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Re: Could these be Gallstones? The Lancet Volume 365, Number 9468 16 April 2005
 

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Re: Could these be Gallstones? The Lancet Volume 365, Number 9468 16 April 2005


I just read through the comments down to the bottom of the page and pasted your comment below the asterisks, so that you know the context without searching for it. You made a comment on interpreting biomedical research and using the gold standard in biomedical research.

Does the Lancet article you posted on the 40 year old woman's Gallstones have the characteristics of a randomized controlled trial used to obtain scientific fact?

To me and to most people who had a high school Science class, it would seem self-serving to require a controlled trial ONLY FOR YOUR OPPONENT to prove his point. But NOT in order FOR YOU to prove your point that the bowel matter that initially came out (in the case of the 40 year old woman in the article) was not some kind of green stone, but green feces. You give your opponent a harder scientific test to pass than yourself. That this is unfair is not even mentioned by you. Nor does it seem to matter.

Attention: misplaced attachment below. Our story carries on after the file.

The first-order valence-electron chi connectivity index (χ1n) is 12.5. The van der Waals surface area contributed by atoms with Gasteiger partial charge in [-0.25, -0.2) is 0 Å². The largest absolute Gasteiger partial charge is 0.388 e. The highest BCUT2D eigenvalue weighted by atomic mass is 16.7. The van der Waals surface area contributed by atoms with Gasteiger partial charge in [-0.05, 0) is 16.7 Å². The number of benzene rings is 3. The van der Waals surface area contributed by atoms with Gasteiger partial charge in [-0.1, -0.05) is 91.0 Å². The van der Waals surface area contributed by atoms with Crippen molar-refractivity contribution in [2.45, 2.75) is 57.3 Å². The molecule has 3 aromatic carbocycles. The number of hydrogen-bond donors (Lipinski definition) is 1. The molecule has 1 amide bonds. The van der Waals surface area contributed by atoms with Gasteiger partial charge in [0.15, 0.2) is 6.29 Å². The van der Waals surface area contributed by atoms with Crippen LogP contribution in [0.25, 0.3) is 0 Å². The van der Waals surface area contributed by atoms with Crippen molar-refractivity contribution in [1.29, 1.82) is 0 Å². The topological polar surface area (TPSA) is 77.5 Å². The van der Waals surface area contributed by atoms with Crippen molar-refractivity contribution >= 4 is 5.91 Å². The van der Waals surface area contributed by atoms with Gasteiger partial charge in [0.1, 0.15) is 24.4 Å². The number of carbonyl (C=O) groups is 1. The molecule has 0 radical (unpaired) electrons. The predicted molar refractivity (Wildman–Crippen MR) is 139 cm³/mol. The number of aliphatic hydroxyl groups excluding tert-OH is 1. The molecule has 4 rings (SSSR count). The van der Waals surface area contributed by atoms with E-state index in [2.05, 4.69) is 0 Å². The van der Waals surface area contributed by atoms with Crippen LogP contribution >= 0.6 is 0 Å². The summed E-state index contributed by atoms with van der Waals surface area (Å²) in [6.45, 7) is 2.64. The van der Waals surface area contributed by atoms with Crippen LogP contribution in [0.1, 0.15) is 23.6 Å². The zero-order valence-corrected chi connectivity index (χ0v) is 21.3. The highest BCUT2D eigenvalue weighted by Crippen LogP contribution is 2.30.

Since you know what the gold standard would be, what do you see as the "control?"


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Subject: Re: so do stones float or not?
From: resurrectionist | All resurrectionist's Messages |
Date: 5/25/2005 3:55:00 PM ( 29 h ago ) ... viewed 18 times since Feb 20 2005

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tell you what - a simple exercise in the interpretation of biomedical research:

what are the characteristics of a prospective randomised controlled trial and why is it the gold standard for assessing a treatment?

also another point that intrigues me - how is the Liver Flush an alternative treatment when it was written up in the Lancet. does the passage of time make something alternative?
 

 
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